Living Well In….

April 17, 2014


An unsolicited update for the readers of Wildomar Magazine.

Sheryl and I have been enjoying our new residence in a Senior (55 years +) Community in Hemet since December 2013. After completing the always exhausting rigors of moving, we eventually processed the stack of boxes in our new home and have settled into a pleasant, daily routine for our still-busy lives.

We live in community that has a plethora of nearby eating establishments, when my limited cooking and grilling skills are uninteresting to the joint palate, not to mention a variety of shopping choices for our personal and residential needs.

After taking a permanent,  salaried position with my employer,  whose corporate offices are located in Houston Texas,  I found that the demands of  handling a full-time  claims desk, even  if it’s a desk in my home office with no commute anywhere, exceeded the abilities and capabilities of my age and physical status  (almost  5 years post–stroke),  so I  formally semi-retired, returning to  a much more flexible and less demanding  status as an independent adjuster, completing  limited task field assignments for the same company, as well as another related  company.

As a result, I am in complete control of my work schedule  and my stress level is happily appropriate for an active 67-year-old senior citizen.

In addition, despite the physical distance from Wildomar (approximately 25 miles), my interest in things Wildomar  has properly waned to the extent that, although I continue to monitor  the limited news outlets for information about Wildomar, as well as maintaining daily, personal contacts persons whom I count  important, I am still able to maintain a reduced presence on Wildomar  Magazine, publishing articles and providing information and commentary when I moved to do so.

Filling the void which was previously occupied  by publishing a WM article 2-3 times per week , I have begun work on my personal Vietnam memoir  for my son and grandson. Perhaps, depending on my happiness with my expanding work product, I may upload  portions of  my memories onto Page 2 , ” Vietnam, 1968 ; A Year  For A Lifetime.”  However, since the format of a larger  creative work, such as a personal memoir, is not the same as a  “stand alone” article written for a WM format, I’m not certain that  it would be as effective as I would like it to be.

In any event,  I’m certainly not going to  stress about it. Eventually, the entire memoir will be completed, published and made available, in its entirety,  to any interested readers.

At the end of the day, after one-third of a year in our new home, we are pleased and quite satisfied with our decision to move to “our” portion of Pleasantville.

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Leaving Wildomar Better Than….

February 19, 2014

22912 Pavla Ct, Wildomar, CA 92595062


It has always been a matter of common courtesy to leave any place that you visit  in better shape than when you first arrived.

Now that I’ve completed the sale of  my residence in Wildomar, and my “visit” is over, I can attest to  my voluntary compliance with the aforementioned ethic.

As did every other house recently sold on the Pavla Court cul-de-sac in the Windsong Valley tract,  my house was purchased by a “flipper.” While some may consider that to be a term of denigration, the buyer was a nice young man with sufficient resources to pay cash for the purchase and to  immediately initiate a restoration protocol  that has transformed the property.

Ever since my stroke in May 2009, I have not had the  physical ability nor the financial  resources to address the issue of “deferred maintenance” on the property.   For the record, I went to  express my gratitude to fellow Windsongian, Ray Addington, who graciously offered to care for my lawn, upon my return from the hospital.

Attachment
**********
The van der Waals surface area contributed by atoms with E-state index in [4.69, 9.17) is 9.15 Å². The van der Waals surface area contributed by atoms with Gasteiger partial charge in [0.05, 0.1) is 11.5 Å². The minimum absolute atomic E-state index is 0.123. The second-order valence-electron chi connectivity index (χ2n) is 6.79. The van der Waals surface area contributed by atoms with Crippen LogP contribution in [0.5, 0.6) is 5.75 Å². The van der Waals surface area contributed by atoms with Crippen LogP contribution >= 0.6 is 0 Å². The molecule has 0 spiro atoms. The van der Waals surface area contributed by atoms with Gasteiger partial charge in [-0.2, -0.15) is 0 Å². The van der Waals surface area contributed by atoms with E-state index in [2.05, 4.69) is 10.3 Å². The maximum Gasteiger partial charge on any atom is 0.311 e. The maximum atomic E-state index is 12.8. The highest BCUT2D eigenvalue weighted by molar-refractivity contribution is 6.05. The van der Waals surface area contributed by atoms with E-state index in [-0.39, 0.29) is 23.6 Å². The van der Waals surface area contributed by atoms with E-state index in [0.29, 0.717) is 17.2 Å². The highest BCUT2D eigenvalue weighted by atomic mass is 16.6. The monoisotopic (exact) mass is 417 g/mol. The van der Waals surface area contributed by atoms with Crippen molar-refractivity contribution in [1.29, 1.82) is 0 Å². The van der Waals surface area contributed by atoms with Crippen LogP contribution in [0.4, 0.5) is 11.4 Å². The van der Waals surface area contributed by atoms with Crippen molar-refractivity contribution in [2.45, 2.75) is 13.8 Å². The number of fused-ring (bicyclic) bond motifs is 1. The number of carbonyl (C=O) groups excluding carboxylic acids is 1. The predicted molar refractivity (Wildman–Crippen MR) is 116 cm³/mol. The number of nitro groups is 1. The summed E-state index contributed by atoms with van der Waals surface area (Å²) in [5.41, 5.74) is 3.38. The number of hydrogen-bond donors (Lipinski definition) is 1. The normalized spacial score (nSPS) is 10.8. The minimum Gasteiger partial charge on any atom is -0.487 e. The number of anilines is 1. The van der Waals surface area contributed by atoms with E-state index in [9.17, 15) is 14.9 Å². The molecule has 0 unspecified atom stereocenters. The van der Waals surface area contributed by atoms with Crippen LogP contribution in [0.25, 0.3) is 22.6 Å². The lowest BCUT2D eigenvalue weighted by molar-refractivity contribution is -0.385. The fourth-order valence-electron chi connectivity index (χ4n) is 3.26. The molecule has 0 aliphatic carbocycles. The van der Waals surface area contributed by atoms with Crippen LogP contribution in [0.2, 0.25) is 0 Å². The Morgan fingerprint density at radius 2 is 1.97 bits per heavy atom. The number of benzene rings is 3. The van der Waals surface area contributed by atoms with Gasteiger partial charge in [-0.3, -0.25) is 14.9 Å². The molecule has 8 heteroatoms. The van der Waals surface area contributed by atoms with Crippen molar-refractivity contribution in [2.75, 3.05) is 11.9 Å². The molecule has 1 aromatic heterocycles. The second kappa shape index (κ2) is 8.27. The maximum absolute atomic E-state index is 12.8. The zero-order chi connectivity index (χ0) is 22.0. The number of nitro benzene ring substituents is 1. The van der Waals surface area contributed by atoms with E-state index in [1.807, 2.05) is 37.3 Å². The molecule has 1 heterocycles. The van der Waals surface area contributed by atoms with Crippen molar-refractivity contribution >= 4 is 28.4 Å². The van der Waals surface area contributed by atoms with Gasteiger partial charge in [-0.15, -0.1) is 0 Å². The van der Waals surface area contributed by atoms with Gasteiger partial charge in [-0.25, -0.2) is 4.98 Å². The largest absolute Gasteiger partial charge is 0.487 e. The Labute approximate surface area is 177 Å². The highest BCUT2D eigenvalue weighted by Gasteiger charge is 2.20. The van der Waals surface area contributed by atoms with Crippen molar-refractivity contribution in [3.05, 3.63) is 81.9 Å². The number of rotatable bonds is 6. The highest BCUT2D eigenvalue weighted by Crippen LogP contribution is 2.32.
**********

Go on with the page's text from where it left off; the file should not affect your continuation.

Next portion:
Needless to say, my former neighbors, should be pleased with the end result.

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Unfortunately, only the  City of Wildomar can do anything about the large crack appearing in the road surface. Another example of deferred maintenance?

Often Imitated; Never…

February 7, 2014



After six years of covering and commenting on Wildomar politics, writing over 1000  satirical opinion commentaries which have been read by over 200,000  individual visitors,  most of whom, I presume, are local Wildomar readers  (although I have followers from around the globe), this is a good time to shift from my “Epilogue” mode it into the “semi-retired”  phase  of Wildomar Magazine under a new category, “Curious Wildomar.”

Since  I have happily  relocated  into a peaceful and well-appointed  senior ( 55+) community beyond the borders of Wildomar, the distance in terms of time, miles, and  intense interest  will naturally  diminish  Wildomar Magazine’s ability to cover  the silly political  minutia  of local politics which  provided the fodder for 1000 satirical opinion commentaries.

Nevertheless, information which provokes  my “curiosity”  will continue to inhabit the pages of WM,  although with less frequency, in all likelihood.

In its place, I am finally able to move forward with writing my personal memoir on my brief (but more exciting than I intended)  journey through the military experience,  as my one nine-year-old grandson has a self-generated interest  in his grandfather’s war time experiences.

When I have completed it, I will take advantage of the 21st century electronic media opportunities for self-publishing  things like personal memoirs, which makes it available to anyone who has a Kindle, Notebook, or other such  electronic reading devices.

As always, I am profoundly gratified for the ongoing interest  in Wildomar Magazine  by my Dear Readers.

 I can only hope that I’ve given you a reason to smile, sometimes a grimace, but always, a provocation to think for yourselves when it comes to Wildomar politics.

‘Nuff’ said.

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Developer’s Learning Curve On How To Avoid…..

January 26, 2014


…Because Wildomar City Hall is still stuck in Stage One.

Developers, large and small, are coming to the reasonable conclusion that “approvals” of their projects by the City of Wildomar, in all of its incompetent (unconscious or otherwise) manifestations, including City Staff, primarily the Planning Department, and Wildomar’s appointed Planning Commission officials, and ultimately, its elected officials, the Wildomar City Council, has only resulted in costly and time-consuming, yet properly effective,  litigation.